United Airlines, fourth largest at HIA, “to lead industry switch to sustainable aviation fuels”

Harrisburg

United Airlines

CHICAGO (WHTM) — Ten global companies will work with United Airlines – the fourth busiest airline at Harrisburg International, according to airport statistics – to support a switch to cleaner fuels, the Chicago-based airline announced Tuesday.

Airline officials said the other companies would join United by lobbying politicians for policies that support green energy and by covering the cost differential between petroleum-based jet fuel, which makes up most of the current commercial jet fuel supply chain, and sustainable aviation fuel, or SAF.

United’s top executive drew a distinction between the new effort and longstanding carbon offset programs, whereby companies try to mitigate their impact on climate change by paying for climate-friendly projects – reforestation, for example. Some environmentalists have said the benefits of those programs are overstated.

“While we know that aircraft are never going to be completely decarbonized, we are not going to use offsets as the way to get to 100 percent green and instead are going to focus on carbon sequestration,” Scott Kirby, United’s chief executive officer, told media in a call discussing the new program.

SAF costs two to four times as much as traditional jet fuel, said Lauren Riley, United’s managing director of global environmental affairs and sustainability, speaking on the same call.

The companies participating are Nike of Beaverton, Ore.; HP of Palo Alto, Calif.; Boston Consulting Group; Palantir, a Denver-based software company; Deloitte, a British consulting firm with its U.S. headquarters in New York City; the European companies CEVA, DHL, DSV and Siemens; and Takeda Pharmaceuticals of Japan.

The airline said individual consumers can participate too by contributing to SAF research projects or contacting their elected officials through an automated system available on its website.

United will continue offering voluntary carbon offsets to consumers on its website – in other words, allowing them to contribute a sum of money that ostensibly makes up for the environmental impact of their flights – although “I expect that won’t last forever,” Kirby said, again aligning himself with environmentalists and distancing himself from some other airlines (including United itself in the past), which have touted their carbon offset programs.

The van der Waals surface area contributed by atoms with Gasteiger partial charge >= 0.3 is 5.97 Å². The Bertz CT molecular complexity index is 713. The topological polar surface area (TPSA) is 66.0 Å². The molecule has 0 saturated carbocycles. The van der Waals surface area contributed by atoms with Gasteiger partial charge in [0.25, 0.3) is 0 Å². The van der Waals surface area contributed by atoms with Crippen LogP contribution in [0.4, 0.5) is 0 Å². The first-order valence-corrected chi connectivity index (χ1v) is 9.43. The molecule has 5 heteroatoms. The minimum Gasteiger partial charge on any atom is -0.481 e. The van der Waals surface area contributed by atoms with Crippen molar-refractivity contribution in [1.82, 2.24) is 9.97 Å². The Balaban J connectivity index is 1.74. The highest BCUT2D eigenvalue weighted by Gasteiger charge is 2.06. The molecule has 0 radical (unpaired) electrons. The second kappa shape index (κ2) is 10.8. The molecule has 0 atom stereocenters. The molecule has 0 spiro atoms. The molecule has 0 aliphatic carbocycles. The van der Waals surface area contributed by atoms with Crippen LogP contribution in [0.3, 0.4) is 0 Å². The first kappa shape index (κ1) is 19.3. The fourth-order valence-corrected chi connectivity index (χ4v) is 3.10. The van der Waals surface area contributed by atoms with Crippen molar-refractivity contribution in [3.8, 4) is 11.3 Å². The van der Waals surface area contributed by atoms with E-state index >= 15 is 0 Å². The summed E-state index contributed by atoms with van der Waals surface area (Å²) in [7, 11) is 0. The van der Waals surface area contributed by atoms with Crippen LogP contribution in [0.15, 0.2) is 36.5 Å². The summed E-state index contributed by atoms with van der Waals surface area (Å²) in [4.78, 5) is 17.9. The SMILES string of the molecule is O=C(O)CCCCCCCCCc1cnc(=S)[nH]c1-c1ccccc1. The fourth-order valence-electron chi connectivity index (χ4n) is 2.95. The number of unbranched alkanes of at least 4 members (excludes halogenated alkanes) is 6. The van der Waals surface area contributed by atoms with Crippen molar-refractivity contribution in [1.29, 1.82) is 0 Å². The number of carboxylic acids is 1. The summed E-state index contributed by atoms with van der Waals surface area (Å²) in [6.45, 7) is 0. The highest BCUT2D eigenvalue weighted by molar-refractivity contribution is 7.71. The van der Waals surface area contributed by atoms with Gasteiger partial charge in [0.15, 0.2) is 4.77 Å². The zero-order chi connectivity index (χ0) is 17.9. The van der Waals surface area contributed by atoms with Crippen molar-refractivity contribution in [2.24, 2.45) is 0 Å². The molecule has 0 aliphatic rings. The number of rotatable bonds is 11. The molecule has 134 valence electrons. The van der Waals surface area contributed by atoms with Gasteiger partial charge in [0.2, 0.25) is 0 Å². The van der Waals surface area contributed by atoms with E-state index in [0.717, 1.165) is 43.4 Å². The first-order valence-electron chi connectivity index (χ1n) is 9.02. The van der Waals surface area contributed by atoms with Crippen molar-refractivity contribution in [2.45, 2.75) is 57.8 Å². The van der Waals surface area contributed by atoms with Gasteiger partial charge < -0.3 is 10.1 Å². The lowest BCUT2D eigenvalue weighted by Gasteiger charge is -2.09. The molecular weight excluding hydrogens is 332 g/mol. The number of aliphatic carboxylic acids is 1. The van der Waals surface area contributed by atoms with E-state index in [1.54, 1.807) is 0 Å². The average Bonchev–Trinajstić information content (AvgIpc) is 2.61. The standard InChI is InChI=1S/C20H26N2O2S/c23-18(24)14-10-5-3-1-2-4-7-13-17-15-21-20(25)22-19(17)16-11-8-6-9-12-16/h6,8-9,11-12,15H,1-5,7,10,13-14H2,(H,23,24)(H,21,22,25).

Is it more than just “marketing” and “talk,” as Kirby said?

The airline is genuinely “taking a swing” at climate change, said Brett Snyder, founder and author of the airline industry blog Cranky Flier.

“They really seem to have a strong focus and interest in investing in this instead of just saying, ‘We’re going to have a carbon offset,’” Snyder said, naming other United announcements, including investments in carbon sequestration and electric aircraft. And “they’ve got some good corporate partners” in the new program, he said.

On the other hand, “until you actually see it in action and working and reducing the impact, it’s all just theoretical,” Snyder cautioned. “There are always grand plans, and that’s the easy part.”

Mark Jacobson, director of the atmosphere and energy program at Stanford University and a proponent of solar and wind energy, was even more skeptical. Jacobson said even fuels considered sustainable have many of the name negative impacts as traditional fuels, including “black carbon,” the main component in soot.

“All they’re doing is continuing to kill people with their pollution and continuing to kill people with global warming,” Jacobson said. “What they really need to do is go to electricity and hydrogen fuel cells for all their aircraft. They’re not the aircraft builder, but they can encourage it.” Jacobson said the 290 companies in the “RE100,” which doesn’t appear to include any airlines, have committed to true sustainability. Asked whether that’s simply more difficult for an airline than for other companies, Jacobson questioned whether airlines like United are even doing what’s technologically feasible today.

“Are they buying solar farms? Are they buying wind farms?” he asked. “They should be purchasing renewables, battery storage – electrify all their ground transport vehicles.”

United is the third or fourth largest U.S. airline overall, depending on the measure used, according to an abc27 analysis of Cirium schedule data, behind Fort Worth-based American, Atlanta-based Delta and in some cases Dallas-based Southwest.

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